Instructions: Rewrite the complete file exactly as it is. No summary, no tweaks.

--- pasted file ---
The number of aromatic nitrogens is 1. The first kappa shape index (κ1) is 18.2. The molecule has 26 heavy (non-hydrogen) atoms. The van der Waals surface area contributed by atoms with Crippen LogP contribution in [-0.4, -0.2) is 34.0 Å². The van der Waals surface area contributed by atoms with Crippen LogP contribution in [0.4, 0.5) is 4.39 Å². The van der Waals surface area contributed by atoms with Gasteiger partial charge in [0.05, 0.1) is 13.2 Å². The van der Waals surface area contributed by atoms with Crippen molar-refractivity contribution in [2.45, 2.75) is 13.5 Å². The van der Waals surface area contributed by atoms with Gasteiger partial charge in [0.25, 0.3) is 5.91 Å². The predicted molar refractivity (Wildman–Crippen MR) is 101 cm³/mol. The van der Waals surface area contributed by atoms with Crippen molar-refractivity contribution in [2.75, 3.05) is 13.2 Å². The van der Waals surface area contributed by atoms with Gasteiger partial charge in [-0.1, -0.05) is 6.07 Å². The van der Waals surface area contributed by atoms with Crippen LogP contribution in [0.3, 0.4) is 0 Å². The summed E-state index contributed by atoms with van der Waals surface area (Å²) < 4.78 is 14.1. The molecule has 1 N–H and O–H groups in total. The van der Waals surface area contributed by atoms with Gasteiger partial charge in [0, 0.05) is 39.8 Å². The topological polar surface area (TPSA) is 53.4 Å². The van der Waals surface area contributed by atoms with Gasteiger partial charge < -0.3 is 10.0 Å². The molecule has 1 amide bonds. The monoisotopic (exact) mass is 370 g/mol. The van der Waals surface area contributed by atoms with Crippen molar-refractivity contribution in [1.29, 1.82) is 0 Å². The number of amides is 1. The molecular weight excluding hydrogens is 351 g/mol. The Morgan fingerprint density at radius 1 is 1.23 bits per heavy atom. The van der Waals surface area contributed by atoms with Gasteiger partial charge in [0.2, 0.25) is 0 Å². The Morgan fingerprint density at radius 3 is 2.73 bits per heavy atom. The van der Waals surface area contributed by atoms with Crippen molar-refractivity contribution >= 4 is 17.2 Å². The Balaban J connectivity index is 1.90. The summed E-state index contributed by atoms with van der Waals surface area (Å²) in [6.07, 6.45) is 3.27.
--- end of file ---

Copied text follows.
The number of aromatic nitrogens is 1. The first kappa shape index (κ1) is 18.2. The molecule has 26 heavy (non-hydrogen) atoms. The van der Waals surface area contributed by atoms with Crippen LogP contribution in [-0.4, -0.2) is 34.0 Å². The van der Waals surface area contributed by atoms with Crippen LogP contribution in [0.4, 0.5) is 4.39 Å². The van der Waals surface area contributed by atoms with Gasteiger partial charge in [0.05, 0.1) is 13.2 Å². The van der Waals surface area contributed by atoms with Crippen molar-refractivity contribution in [2.45, 2.75) is 13.5 Å². The van der Waals surface area contributed by atoms with Gasteiger partial charge in [0.25, 0.3) is 5.91 Å². The predicted molar refractivity (Wildman–Crippen MR) is 101 cm³/mol. The van der Waals surface area contributed by atoms with Crippen molar-refractivity contribution in [2.75, 3.05) is 13.2 Å². The van der Waals surface area contributed by atoms with Gasteiger partial charge in [-0.1, -0.05) is 6.07 Å². The van der Waals surface area contributed by atoms with Crippen LogP contribution in [0.3, 0.4) is 0 Å². The summed E-state index contributed by atoms with van der Waals surface area (Å²) < 4.78 is 14.1. The molecule has 1 N–H and O–H groups in total. The van der Waals surface area contributed by atoms with Gasteiger partial charge in [0, 0.05) is 39.8 Å². The topological polar surface area (TPSA) is 53.4 Å². The van der Waals surface area contributed by atoms with Gasteiger partial charge < -0.3 is 10.0 Å². The molecule has 1 amide bonds. The monoisotopic (exact) mass is 370 g/mol. The van der Waals surface area contributed by atoms with Crippen molar-refractivity contribution in [1.29, 1.82) is 0 Å². The number of amides is 1. The molecular weight excluding hydrogens is 351 g/mol. The Morgan fingerprint density at radius 1 is 1.23 bits per heavy atom. The van der Waals surface area contributed by atoms with Gasteiger partial charge in [0.2, 0.25) is 0 Å². The Morgan fingerprint density at radius 3 is 2.73 bits per heavy atom. The van der Waals surface area contributed by atoms with Crippen molar-refractivity contribution >= 4 is 17.2 Å². The Balaban J connectivity index is 1.90. The summed E-state index contributed by atoms with van der Waals surface area (Å²) in [6.07, 6.45) is 3.27.